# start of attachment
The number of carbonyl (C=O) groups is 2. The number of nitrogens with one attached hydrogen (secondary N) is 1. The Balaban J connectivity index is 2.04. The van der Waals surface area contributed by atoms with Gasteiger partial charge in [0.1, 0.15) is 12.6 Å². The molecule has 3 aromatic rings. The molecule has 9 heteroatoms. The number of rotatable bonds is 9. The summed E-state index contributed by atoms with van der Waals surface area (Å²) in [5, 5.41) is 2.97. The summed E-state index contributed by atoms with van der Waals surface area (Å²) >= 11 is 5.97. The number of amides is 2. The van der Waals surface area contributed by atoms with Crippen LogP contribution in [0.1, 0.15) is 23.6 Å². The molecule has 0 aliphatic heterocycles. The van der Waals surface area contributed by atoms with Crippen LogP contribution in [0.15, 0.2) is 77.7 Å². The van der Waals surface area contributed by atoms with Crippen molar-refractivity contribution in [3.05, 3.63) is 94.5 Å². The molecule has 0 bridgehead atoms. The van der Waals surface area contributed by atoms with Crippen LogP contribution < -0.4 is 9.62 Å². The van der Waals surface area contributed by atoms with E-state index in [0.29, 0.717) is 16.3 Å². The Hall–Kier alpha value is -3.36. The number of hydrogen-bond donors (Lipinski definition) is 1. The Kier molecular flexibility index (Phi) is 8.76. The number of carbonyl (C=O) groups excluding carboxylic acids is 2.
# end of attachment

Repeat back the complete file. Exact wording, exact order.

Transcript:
The number of carbonyl (C=O) groups is 2. The number of nitrogens with one attached hydrogen (secondary N) is 1. The Balaban J connectivity index is 2.04. The van der Waals surface area contributed by atoms with Gasteiger partial charge in [0.1, 0.15) is 12.6 Å². The molecule has 3 aromatic rings. The molecule has 9 heteroatoms. The number of rotatable bonds is 9. The summed E-state index contributed by atoms with van der Waals surface area (Å²) in [5, 5.41) is 2.97. The summed E-state index contributed by atoms with van der Waals surface area (Å²) >= 11 is 5.97. The number of amides is 2. The van der Waals surface area contributed by atoms with Crippen LogP contribution in [0.1, 0.15) is 23.6 Å². The molecule has 0 aliphatic heterocycles. The van der Waals surface area contributed by atoms with Crippen LogP contribution in [0.15, 0.2) is 77.7 Å². The van der Waals surface area contributed by atoms with Crippen molar-refractivity contribution in [3.05, 3.63) is 94.5 Å². The molecule has 0 bridgehead atoms. The van der Waals surface area contributed by atoms with Crippen LogP contribution < -0.4 is 9.62 Å². The van der Waals surface area contributed by atoms with E-state index in [0.29, 0.717) is 16.3 Å². The Hall–Kier alpha value is -3.36. The number of hydrogen-bond donors (Lipinski definition) is 1. The Kier molecular flexibility index (Phi) is 8.76. The number of carbonyl (C=O) groups excluding carboxylic acids is 2.